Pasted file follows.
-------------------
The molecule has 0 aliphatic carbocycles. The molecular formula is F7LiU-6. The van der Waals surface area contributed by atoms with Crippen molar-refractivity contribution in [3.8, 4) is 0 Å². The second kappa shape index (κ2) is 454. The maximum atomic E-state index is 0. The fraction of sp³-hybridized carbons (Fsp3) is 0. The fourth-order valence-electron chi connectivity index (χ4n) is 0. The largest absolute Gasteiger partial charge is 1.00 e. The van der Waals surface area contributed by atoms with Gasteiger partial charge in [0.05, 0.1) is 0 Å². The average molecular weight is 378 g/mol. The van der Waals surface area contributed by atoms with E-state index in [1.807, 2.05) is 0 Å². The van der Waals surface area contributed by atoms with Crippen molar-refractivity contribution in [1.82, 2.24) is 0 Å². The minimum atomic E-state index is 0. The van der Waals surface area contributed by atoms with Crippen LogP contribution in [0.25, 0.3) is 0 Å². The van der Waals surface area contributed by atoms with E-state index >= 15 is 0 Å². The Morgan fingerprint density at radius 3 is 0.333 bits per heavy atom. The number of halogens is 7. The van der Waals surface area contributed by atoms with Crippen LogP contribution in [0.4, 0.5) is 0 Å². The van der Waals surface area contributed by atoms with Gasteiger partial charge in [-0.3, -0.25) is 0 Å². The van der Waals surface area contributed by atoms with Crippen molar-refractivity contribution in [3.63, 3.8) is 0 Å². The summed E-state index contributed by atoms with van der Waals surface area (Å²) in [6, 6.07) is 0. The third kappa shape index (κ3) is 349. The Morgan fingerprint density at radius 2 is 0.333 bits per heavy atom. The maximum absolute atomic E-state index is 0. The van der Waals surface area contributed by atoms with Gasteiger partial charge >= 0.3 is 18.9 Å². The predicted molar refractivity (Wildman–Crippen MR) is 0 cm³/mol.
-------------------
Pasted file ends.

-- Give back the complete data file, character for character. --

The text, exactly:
The molecule has 0 aliphatic carbocycles. The molecular formula is F7LiU-6. The van der Waals surface area contributed by atoms with Crippen molar-refractivity contribution in [3.8, 4) is 0 Å². The second kappa shape index (κ2) is 454. The maximum atomic E-state index is 0. The fraction of sp³-hybridized carbons (Fsp3) is 0. The fourth-order valence-electron chi connectivity index (χ4n) is 0. The largest absolute Gasteiger partial charge is 1.00 e. The van der Waals surface area contributed by atoms with Gasteiger partial charge in [0.05, 0.1) is 0 Å². The average molecular weight is 378 g/mol. The van der Waals surface area contributed by atoms with E-state index in [1.807, 2.05) is 0 Å². The van der Waals surface area contributed by atoms with Crippen molar-refractivity contribution in [1.82, 2.24) is 0 Å². The minimum atomic E-state index is 0. The van der Waals surface area contributed by atoms with Crippen LogP contribution in [0.25, 0.3) is 0 Å². The van der Waals surface area contributed by atoms with E-state index >= 15 is 0 Å². The Morgan fingerprint density at radius 3 is 0.333 bits per heavy atom. The number of halogens is 7. The van der Waals surface area contributed by atoms with Crippen LogP contribution in [0.4, 0.5) is 0 Å². The van der Waals surface area contributed by atoms with Gasteiger partial charge in [-0.3, -0.25) is 0 Å². The van der Waals surface area contributed by atoms with Crippen molar-refractivity contribution in [3.63, 3.8) is 0 Å². The summed E-state index contributed by atoms with van der Waals surface area (Å²) in [6, 6.07) is 0. The third kappa shape index (κ3) is 349. The Morgan fingerprint density at radius 2 is 0.333 bits per heavy atom. The maximum absolute atomic E-state index is 0. The van der Waals surface area contributed by atoms with Gasteiger partial charge >= 0.3 is 18.9 Å². The predicted molar refractivity (Wildman–Crippen MR) is 0 cm³/mol.